Some of our apprentices face challenges to their mental health which we are painfully aware of. From 18-23 there are a lot of change to a young person’s life. They are taking on more responsibility both at home and on site and can be moving away from their original support network, or perhaps they don’t come from a stable home life – so we often see people suffering from things like eating disorders, self-harm and depression.

It’s so important for us as a business – one that is literally dealing with the next generation of construction workers and managers – to tackle this issue. Health and safety is the cornerstone of every project and we want to ensure mental health education is treated the same way, starting from day one. In 10 years’ time, I’d like to see MHFA be part of every construction apprentice’s induction training and, because of the nature of our business and the demographic we deal with, we’re in the position to get this off the ground and generate change.

Jacob Manzi, 22, Carpentry Apprentice at K10

When you find out two people die each day, it’s hard to believe. On site, there can be a lot of banter, and you can tell it really gets to some people.

My friends go through issues where they talk about things, but it’s different with friends and at work. It’s much easier to notice among friends so I do tend to console them. If you can help one person, you help everyone.

I think mental health should be spoken about from a young age. I’m nearly qualified so I want to keep working on site and then have my own firm one day. Obviously if I have people working under me I want morale to be high and for them to feel as though it’s an open and safe environment which will help keep staff loyal and, in turn, help my business grow.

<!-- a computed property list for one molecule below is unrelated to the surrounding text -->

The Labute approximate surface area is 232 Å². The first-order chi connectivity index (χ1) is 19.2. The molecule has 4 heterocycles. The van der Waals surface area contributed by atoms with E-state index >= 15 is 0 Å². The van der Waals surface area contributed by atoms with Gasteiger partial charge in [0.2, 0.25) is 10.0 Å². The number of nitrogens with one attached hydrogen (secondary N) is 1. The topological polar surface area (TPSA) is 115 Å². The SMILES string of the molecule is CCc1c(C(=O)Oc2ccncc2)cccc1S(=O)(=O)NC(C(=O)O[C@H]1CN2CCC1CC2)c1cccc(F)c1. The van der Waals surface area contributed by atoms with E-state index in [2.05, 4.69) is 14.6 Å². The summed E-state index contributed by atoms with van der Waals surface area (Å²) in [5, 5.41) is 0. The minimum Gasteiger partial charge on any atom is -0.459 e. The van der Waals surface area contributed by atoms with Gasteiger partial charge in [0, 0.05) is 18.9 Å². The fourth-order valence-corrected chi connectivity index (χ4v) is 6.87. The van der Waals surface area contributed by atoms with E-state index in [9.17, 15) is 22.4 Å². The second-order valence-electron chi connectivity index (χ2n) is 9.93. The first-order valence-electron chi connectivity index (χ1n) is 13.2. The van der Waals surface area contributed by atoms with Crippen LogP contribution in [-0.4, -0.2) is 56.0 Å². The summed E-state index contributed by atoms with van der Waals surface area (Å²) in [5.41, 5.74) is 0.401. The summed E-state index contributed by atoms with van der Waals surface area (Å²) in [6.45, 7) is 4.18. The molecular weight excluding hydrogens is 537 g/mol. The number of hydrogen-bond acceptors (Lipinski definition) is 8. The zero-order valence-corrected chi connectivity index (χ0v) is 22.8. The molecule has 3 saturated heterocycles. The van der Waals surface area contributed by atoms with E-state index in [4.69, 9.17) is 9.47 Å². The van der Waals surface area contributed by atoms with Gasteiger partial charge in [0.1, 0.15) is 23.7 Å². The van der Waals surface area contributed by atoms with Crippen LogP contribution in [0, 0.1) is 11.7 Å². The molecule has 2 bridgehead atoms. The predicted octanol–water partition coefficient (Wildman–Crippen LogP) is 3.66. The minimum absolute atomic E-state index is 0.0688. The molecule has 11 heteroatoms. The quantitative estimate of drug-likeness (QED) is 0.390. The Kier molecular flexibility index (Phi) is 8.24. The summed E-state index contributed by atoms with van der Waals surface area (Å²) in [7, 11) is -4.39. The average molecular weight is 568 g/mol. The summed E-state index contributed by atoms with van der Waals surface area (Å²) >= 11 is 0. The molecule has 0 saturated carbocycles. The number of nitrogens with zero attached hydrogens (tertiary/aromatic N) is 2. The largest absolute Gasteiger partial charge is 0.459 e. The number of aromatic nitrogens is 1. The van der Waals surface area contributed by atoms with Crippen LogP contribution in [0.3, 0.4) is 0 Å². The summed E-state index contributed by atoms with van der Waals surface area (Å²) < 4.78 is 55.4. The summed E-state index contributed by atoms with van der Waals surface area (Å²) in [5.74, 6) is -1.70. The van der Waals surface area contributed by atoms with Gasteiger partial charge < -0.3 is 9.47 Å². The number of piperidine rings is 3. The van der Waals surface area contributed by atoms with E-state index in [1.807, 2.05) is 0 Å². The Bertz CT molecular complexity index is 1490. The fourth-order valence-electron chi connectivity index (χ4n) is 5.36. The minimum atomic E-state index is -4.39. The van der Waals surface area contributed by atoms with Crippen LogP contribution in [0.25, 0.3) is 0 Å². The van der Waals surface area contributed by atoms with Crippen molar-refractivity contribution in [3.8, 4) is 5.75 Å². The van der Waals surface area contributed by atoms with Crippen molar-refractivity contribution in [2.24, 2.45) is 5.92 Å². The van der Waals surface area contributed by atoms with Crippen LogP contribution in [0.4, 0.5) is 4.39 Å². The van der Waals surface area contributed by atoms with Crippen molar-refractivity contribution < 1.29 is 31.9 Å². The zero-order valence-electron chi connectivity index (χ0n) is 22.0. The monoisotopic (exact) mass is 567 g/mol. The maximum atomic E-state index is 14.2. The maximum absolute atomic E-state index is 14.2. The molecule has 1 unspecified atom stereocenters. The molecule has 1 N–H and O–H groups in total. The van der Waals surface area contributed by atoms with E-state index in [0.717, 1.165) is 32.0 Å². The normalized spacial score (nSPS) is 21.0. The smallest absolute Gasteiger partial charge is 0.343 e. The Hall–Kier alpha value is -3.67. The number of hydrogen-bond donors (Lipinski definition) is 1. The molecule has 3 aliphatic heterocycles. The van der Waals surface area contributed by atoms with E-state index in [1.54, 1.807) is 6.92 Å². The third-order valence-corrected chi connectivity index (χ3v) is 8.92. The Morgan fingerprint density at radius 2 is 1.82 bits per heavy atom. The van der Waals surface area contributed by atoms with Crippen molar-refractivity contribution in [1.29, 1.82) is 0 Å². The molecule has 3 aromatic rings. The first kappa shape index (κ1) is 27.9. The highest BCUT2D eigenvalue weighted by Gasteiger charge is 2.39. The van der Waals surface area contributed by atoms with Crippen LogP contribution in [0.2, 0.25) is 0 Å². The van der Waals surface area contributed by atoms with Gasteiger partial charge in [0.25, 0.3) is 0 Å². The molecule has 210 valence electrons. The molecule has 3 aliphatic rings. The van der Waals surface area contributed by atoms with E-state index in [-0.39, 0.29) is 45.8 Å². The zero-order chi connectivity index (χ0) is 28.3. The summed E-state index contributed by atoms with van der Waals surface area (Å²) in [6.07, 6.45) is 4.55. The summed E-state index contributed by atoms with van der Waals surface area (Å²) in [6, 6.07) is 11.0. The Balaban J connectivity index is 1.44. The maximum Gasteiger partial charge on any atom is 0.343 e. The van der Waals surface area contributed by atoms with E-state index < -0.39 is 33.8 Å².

George Yoxall, 19, Site Management Apprentice at K10

I think I was a bit oblivious to mental health issues in construction until now. I think when you’re young, you tend to let things slide and you don’t express yourself to anyone. Especially boys – they think it’s wrong or wimpy to talk about your feelings. But this training just shows it’s important too and there are so many different options available to help.

For me, it’s important to create an impact. If one person’s down and I go speak to them and help them, then we can create a ripple effect across the industry.

I’m going into management and will have to deal with not only my team but the whole site. If anyone you’re working with is looking down and you speak to them and help them, it’s not only going to benefit them but it will benefit you and your company.

Jack Speckman, Senior Apprenticeship Programme Manager